April 05, 2021

Little Things That Mattered


Warren Grimes

As Coach VanDerveer has put it, it’s a national championship.  That’s in the record. That’s what will be remembered. 

It’s a bipolar result.  You either win – or you lose, with little solace to the loser.  In fact, in this NCAA tournament, there were five teams, and maybe more, that could easily have taken home the trophy.  In addition to Stanford, Arizona, South Carolina, U Conn., Baylor, and maybe Louisville could have easily ended up on top of the heap. 

So why did Stanford win?  Was it finally Stanford’s turn?  Were the gods of fortune finally on Tara VanDerveer’s side? 

I have a modest answer.  It’s the focus on little things.  When you do them well, your odds of winning a N/C increase.  Little things matter on both defense and offense, but the defense is what really characterized the final four games.  The final four teams were all great on defense.  Arizona and Stanford held high scoring teams to well below season averages, and so did their opponents.  It was the little things that finally determined victory. 

Let’s take the final moments as Stanford held on to defeat Arizona.  First, give Arizona credit for holding Stanford without a shot in Stanford’s final possession.  Then, with a bit over 6 seconds remaining, it was Stanford’s turn.  Everyone watching the game expected Arizona to put the ball in Ari McDonald’s hands.  They did. 

Stanford’s defense was unsurprising, but it was essential that it be well executed, without fouling this amazing three point shooter.  Stanford would keep Anna Wilson on McDonald and then, in the closing seconds, all nearby Stanford perimeter defenders would close in on McDonald, foreclosing a drive to the hoop and making a three pointer more difficult. 

By the time McDonald launched her three pointer with less than 2 seconds left, Wilson was in front of her, Lexie Hull was to her left, and Cameron Brink was to her right.  All were advancing with high hands on McDonald, who nonetheless got the shot away cleanly.  But the defense had worked.

McDonald missed and Stanford won the N/C.

Two days earlier, as Stanford eked out a narrow victory against South Carolina, It was again the little things that mattered.  Stanford had possession and a one point lead.  But as Stanford inbounded at half court with 9 seconds left, it went to Cameron Brink, who lost possession to Aliyah Boston (Brink may have been hacked).  As soon as the change of possession occurred, Ashten Prechtel closed on Boston, winning a few critical seconds.  Boston nonetheless managed to get the ball to Brea Beal, streaking toward her team’s basket. 

But Beal was not destined to get a clean breakaway lay in.  Instead, it was Lexie Hull who was going step for step with Beal, and forcing an awkward angled lay up from the left side.  It was off the mark.  In the last second, Boston tried to tip the ball in, but she too was surrounded by a gaggle of defenders (Prechtel, Brink and Jones).   Boston could and perhaps should have converted, but the defenders helped to lessen the odds.

None of these little things show up in the stats.  But the focus and determination showed by Stanford players were key to winning these one point games.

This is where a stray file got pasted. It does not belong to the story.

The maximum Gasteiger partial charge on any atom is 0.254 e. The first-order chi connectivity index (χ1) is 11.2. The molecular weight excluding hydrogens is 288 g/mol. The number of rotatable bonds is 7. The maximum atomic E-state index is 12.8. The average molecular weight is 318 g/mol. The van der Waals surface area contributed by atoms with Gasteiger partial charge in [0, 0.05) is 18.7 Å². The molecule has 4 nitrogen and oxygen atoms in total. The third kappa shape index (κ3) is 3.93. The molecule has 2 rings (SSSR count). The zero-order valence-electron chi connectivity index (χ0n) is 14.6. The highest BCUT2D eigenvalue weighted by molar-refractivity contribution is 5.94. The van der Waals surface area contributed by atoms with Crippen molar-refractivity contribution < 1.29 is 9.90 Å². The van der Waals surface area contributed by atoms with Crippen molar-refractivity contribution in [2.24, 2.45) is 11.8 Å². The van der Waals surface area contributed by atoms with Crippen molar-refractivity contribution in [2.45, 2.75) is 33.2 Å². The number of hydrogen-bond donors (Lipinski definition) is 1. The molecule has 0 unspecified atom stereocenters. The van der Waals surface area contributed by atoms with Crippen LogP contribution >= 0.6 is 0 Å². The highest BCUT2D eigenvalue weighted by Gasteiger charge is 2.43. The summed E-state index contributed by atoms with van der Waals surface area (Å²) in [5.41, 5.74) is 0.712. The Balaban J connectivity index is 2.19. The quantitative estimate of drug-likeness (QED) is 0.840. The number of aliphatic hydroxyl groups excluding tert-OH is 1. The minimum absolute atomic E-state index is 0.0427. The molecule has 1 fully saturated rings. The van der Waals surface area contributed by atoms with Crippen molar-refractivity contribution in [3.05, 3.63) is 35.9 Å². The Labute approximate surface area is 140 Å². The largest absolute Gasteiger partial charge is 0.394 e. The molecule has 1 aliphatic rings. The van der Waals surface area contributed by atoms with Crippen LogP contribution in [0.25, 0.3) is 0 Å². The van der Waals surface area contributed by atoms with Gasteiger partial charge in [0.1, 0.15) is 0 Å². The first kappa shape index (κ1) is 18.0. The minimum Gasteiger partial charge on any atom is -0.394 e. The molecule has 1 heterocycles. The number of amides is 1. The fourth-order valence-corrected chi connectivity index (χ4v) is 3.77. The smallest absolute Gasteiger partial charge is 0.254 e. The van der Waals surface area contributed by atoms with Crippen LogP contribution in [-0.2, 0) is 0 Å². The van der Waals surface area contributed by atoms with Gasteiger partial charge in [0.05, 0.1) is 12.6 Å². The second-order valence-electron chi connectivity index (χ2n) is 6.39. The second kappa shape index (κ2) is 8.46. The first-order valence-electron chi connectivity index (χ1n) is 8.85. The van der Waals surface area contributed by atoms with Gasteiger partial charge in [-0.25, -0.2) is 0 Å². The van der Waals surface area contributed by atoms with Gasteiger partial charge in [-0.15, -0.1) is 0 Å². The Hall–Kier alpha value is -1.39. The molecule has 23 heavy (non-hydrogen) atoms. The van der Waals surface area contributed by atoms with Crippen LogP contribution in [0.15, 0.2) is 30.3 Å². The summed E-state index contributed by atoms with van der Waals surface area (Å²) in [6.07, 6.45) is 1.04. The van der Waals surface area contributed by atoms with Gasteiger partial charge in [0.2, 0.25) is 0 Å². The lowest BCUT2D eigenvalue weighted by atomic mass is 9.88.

A favorite tournament game?  I nominate the regional final against Louisville because of the third and fourth quarter comeback that ultimately put the game out of reach.  For Stanford fans, the last few minutes were relatively stress free.

Looking at Stanford’s last three tournament games (against Louisville, South Carolina, and Arizona), it’s easy to pick out statistical heroes. 

The stats would give first place to Lexie Hull, who averaged a double-double: 16.3 points and 10.7 boards; second place would go to Haley Jones, who averaged 17 points and 7.3 boards.  In terms of clutch baskets, particularly in the last two games, I would give first place to Haley Jones.  Either way, they are both heroes.

A really nice third place award would go to Ashten Prechtel, who came off the bench to average 10.6 points and 6.3 boards.  Against Louisville, Prechtel did not enter the game until half way through the third quarter, but then she made a spectacular difference, making all of her shots (three of them were 3-pointers) and chalking up 16 vital points.

Then there is Kiana Williams, who had sub par scoring in these three games, but still held the team together with ball handling, assists, and clutch baskets.  Brink scored, rebounded, and blocked shots – lots of them.  She was a key to keeping the opponents’ points in the paint to well below seasonal average.  And Anna Wilson – wow, I’m so glad she stayed at Stanford for this extra year.  Her defense exemplifies the little things that matter. 

As for Tara VanDerveer, she told the press that winning national championships is not why she coaches.  She sees herself, first and foremost, as a teacher, motivator, and mentor for all the great players who have worn the Stanford uniform.  Of course VanDerveer still likes to win.  She does what she does for the players, for the fans, and for Stanford University. 

Thank you Tara!

1 comment:

Glovesave said...

And thank you, Warren. I've enjoyed reading your posts all year long.
Have a great summer, stay safe and I look forward to the next Stanford Women's Basketball season.